The OSG is now before the Court arguing that:
THE APPELLATE COURT ERRED IN NOT HOLDING THAT RESPONDENT JUDGE COMMITTED GRAVE ABUSE OF DISCRETION IN DISMISSING THE COMPLAINT DESPITE THE JUSTIFIED FAILURE OF THE DEPUTIZED COUNSEL TO ATTEND THE PRE-TRIAL.The OSG contends that the rule that notice to the OSG is sufficient notice to its deputized counsel applies only to collaborating counsels who appear with the lead counsel. In case of deputized counsels, a separate notice is necessary since they appear in behalf of the OSG. Also, the OSG pointed out that it specifically requested that separate notices be furnished to its deputized counsel.27
THE APPELLATE COURT ERRED IN NOT HOLDING THAT RESPONDENT JUDGE COMMITTED GRAVE ABUSE OF DISCRETION IN DISMISSING THE NOTICE OF APPEAL.26ChanRoblesVirtualawlibrary
The OSG also argues that the RTC committed grave abuse of discretion when it dismissed the notice of appeal despite the fact that the defendants did not ask for its recall and merely sought clarification as to which court the case was being appealed to. Moreover, the OSG maintains that its inadvertence is not fatal as it did not create any ambiguity as to which court the appeal shall be made, and that the interest of due process should prevail over an inadvertent violation of procedural rules.28
The power of the OSG to deputize legal officers of government departments, bureaus, agencies and offices to assist it in representing the government is well settled. The Administrative Code of 1987 explicitly states that the OSG shall have the power to "deputize legal officers of government departments, bureaus, agencies and offices to assist the Solicitor General and appear or represent the Government in cases involving their respective offices, brought before the courts and exercise supervision and control over such legal officers with respect to such cases."29 But it is likewise settled that the OSG's deputized counsel is "no more than the 'surrogate' of the Solicitor General in any particular proceeding" and the latter remains the principal counsel entitled to be furnished copies of all court orders, notices, and decisions.30 In this case, records show that it was the OSG that first entered an appearance in behalf of the Republic; hence, it remains the principal counsel of record. The appearance of the deputized counsel did not divest the OSG of control over the case and did not make the deputized special attorney the counsel of record.31 Thus, the RTC properly acted within bounds when it relied on the rule that it is the notice to the OSG that is binding.32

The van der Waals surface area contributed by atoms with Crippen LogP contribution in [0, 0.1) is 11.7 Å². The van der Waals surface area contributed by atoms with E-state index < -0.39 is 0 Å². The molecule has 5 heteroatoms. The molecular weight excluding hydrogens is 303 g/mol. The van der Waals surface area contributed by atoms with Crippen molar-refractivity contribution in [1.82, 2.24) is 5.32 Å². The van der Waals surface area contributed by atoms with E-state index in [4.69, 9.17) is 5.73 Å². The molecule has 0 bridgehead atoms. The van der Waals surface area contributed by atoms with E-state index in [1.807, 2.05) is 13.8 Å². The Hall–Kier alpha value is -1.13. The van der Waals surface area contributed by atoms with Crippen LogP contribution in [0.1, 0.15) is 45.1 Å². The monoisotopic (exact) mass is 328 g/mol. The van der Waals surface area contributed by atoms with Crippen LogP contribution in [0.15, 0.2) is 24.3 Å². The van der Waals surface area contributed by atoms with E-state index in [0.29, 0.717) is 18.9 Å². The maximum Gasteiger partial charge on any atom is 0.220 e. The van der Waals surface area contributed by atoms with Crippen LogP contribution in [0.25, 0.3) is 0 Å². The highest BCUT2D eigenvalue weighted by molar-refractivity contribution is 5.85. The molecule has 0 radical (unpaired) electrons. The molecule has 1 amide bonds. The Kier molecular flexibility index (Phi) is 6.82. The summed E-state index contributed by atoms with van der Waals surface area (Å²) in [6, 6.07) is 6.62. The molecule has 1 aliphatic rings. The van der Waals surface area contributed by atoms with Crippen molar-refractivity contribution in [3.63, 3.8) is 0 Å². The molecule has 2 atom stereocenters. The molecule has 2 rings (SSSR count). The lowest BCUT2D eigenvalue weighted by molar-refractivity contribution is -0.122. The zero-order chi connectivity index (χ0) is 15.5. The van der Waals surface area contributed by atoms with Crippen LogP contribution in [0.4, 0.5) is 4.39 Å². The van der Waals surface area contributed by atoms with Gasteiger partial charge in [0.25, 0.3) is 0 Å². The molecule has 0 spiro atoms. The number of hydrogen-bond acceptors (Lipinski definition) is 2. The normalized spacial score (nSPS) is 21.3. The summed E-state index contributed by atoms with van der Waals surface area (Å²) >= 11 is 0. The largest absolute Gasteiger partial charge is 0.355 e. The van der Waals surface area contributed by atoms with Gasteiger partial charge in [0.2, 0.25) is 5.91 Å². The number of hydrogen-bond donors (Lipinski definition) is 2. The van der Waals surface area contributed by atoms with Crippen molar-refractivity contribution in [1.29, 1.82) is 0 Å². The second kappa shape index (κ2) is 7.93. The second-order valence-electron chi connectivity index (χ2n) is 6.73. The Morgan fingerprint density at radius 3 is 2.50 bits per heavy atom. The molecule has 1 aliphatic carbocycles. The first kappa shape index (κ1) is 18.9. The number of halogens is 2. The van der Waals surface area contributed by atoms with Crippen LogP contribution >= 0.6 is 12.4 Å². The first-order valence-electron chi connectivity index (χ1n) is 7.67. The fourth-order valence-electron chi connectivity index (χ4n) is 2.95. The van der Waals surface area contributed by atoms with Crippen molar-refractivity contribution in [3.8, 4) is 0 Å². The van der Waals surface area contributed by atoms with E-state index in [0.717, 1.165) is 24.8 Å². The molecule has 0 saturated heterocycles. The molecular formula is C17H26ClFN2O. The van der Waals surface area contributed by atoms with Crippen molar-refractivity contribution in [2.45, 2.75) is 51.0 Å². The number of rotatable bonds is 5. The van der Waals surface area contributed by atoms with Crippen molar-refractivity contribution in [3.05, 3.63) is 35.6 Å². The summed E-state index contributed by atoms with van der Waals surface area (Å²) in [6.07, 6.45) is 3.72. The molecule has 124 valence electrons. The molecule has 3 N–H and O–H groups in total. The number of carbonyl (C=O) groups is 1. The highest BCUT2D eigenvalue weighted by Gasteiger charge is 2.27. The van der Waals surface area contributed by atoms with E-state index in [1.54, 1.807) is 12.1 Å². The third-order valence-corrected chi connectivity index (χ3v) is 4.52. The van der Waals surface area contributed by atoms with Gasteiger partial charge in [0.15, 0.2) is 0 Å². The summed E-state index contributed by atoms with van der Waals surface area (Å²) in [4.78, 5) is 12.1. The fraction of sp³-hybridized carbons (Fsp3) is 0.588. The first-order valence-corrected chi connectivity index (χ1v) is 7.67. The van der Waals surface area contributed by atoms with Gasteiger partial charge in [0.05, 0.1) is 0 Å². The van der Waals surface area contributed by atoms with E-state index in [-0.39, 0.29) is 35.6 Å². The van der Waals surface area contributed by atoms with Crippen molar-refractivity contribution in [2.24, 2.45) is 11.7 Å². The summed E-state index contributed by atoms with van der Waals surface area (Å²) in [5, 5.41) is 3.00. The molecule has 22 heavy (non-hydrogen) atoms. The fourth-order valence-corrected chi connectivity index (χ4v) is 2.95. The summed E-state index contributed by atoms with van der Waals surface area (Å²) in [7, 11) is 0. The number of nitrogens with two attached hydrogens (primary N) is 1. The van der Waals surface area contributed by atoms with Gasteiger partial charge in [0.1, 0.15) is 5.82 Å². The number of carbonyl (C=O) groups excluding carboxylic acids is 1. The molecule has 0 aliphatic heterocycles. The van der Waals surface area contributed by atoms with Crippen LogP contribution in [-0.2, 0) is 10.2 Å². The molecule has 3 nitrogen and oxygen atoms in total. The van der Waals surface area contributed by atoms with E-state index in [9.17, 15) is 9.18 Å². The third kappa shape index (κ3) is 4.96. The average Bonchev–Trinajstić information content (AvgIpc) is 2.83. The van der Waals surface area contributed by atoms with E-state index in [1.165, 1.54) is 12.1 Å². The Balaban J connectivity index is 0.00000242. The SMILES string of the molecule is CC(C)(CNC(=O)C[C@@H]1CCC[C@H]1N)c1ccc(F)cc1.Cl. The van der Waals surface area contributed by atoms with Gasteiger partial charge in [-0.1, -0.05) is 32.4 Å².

Nonetheless, the OSG also pointed out that it specifically requested the RTC to likewise furnish its deputized counsel with a copy of its notices. Records show that the deputized counsel also requested that copies of notices and pleadings be furnished to him.33 Despite these requests, it was only the OSG that the RTC furnished with copies of its notices. It would have been more prudent for the RTC to have furnished the deputized counsel of its notices. All the same, doing so does not necessarily clear the OSG from its obligation to oversee the efficient handling of the case. And even if the deputized counsel was served with copies of the court's notices, orders and decisions, these will not be binding until they are actually received by the OSG. More so in this case where the OSG's Notice of Appearance and its Letter deputizing the LRA even contained the caveat that it is only notices of orders, resolutions and decisions served on the OSG that will bind the Republic, the entity, agency and/or official represented.34 In fact, the proper basis for computing a reglementary period and for determining whether a decision had attained finality is service on the OSG.35 As was stated in National Power Corporation v. National Labor Relations Commission:36
The underlying justification for compelling service of pleadings, orders, notices and decisions on the OSG as principal counsel is one and the same. As the lawyer for the government or the government corporation involved, the OSG is entitled to the service of said pleadings and decisions, whether the case is before the courts or before a quasi-judicial agency such as respondent commission. Needless to say, a uniform rule for all cases handled by the OSG simplifies procedure, prevents confusion and thus facilitates the orderly administration of justice.37 (Emphasis ours)The CA, therefore, cannot be limited for upholding the RTC's dismissal of Civil Case No. TM-1001 due to the failure of the counsel for the Republic to appear during pre-trial despite due notice.
The Court, likewise, cannot attribute error to the CA when it affirmed the RTC's recall of its order granting the OSG's notice of appeal. The RTC simply applied the clear provisions of Section 5, Rule 41 of the Rules of Court, which mandated that a "notice of appeal shall x x x specify the court to which the appeal is being taken x x x."
Nevertheless, under the circumstances obtaining in this case, the Court resolves to relax the stringent application of the rules, both on the matter of service of notices to the OSG and its deputized counsel, and on the notice of appeal. Such relaxation of the rules is not unprecedented.